How Germany's universal health-care system compares to the United States

How Germany's universal health-care system works
How Germany's universal health-care system works

More than 70% in a Gallup poll of Americans say the U.S. health-care system is "in a state of crisis" or that it has "major problems." That's why we're hearing a lot about "Medicare for All" pitches from some Democratic presidential candidates.

Sens. Bernie Sanders and Elizabeth Warren, for example, want to do away with private health insurance altogether.

But one country found a way to provide universal health-care coverage through a collective of non-profit "sickness funds" and a small private insurance market.

In 2017, health-care spending in the United States came to $10,207 per capita. Germany, on the other hand, spent $5, 848 on health care for each of its citizens.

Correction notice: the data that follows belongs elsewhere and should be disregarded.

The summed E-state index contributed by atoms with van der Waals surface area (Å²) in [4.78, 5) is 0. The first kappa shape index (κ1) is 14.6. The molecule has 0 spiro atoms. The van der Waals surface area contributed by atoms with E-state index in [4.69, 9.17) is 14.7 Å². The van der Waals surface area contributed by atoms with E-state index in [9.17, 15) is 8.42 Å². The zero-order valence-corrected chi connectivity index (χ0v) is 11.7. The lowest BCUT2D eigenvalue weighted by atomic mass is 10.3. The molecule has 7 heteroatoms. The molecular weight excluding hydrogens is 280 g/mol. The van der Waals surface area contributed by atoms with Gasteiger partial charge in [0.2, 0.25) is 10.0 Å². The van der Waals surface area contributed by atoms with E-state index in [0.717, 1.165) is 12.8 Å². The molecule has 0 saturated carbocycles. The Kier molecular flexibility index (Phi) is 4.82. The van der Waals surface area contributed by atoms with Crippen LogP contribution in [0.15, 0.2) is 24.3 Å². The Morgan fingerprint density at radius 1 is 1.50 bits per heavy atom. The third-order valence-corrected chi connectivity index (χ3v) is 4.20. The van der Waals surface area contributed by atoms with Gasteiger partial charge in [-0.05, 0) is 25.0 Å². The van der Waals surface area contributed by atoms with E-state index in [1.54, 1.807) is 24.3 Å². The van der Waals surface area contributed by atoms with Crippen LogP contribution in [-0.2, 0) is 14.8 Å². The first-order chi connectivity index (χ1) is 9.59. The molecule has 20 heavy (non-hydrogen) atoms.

Despite spending less per capita, Germany still manages to cover 100% of its population. In the United States, about 8.8% of the population remains uninsured, which equates to about 28 million people. Even more people are underinsured.

Watch the video above to learn how Germany created a universal health-care system, and what the United States can learn from it.